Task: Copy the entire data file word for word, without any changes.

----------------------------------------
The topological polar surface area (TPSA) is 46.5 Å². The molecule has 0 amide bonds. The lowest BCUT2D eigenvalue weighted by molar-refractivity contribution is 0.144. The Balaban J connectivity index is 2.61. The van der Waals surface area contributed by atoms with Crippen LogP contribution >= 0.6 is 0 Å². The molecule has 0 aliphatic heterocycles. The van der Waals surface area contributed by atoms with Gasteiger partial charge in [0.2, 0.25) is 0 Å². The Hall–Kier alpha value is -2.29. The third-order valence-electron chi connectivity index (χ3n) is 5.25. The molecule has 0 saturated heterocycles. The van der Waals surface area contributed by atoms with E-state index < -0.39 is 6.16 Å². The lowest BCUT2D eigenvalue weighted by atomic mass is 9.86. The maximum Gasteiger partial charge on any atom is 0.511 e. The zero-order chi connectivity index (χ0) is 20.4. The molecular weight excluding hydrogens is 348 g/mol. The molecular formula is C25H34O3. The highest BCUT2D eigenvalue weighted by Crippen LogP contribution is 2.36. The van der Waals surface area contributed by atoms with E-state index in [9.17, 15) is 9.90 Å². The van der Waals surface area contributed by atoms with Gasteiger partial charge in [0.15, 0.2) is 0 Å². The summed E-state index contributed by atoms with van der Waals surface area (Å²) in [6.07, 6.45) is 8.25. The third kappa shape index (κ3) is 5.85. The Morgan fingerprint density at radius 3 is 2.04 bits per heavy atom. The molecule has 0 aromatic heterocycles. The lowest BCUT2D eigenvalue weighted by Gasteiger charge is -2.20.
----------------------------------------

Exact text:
The topological polar surface area (TPSA) is 46.5 Å². The molecule has 0 amide bonds. The lowest BCUT2D eigenvalue weighted by molar-refractivity contribution is 0.144. The Balaban J connectivity index is 2.61. The van der Waals surface area contributed by atoms with Crippen LogP contribution >= 0.6 is 0 Å². The molecule has 0 aliphatic heterocycles. The van der Waals surface area contributed by atoms with Gasteiger partial charge in [0.2, 0.25) is 0 Å². The Hall–Kier alpha value is -2.29. The third-order valence-electron chi connectivity index (χ3n) is 5.25. The molecule has 0 saturated heterocycles. The van der Waals surface area contributed by atoms with E-state index < -0.39 is 6.16 Å². The lowest BCUT2D eigenvalue weighted by atomic mass is 9.86. The maximum Gasteiger partial charge on any atom is 0.511 e. The zero-order chi connectivity index (χ0) is 20.4. The molecular weight excluding hydrogens is 348 g/mol. The molecular formula is C25H34O3. The highest BCUT2D eigenvalue weighted by Crippen LogP contribution is 2.36. The van der Waals surface area contributed by atoms with E-state index in [9.17, 15) is 9.90 Å². The van der Waals surface area contributed by atoms with Gasteiger partial charge in [0.15, 0.2) is 0 Å². The summed E-state index contributed by atoms with van der Waals surface area (Å²) in [6.07, 6.45) is 8.25. The third kappa shape index (κ3) is 5.85. The Morgan fingerprint density at radius 3 is 2.04 bits per heavy atom. The molecule has 0 aromatic heterocycles. The lowest BCUT2D eigenvalue weighted by Gasteiger charge is -2.20.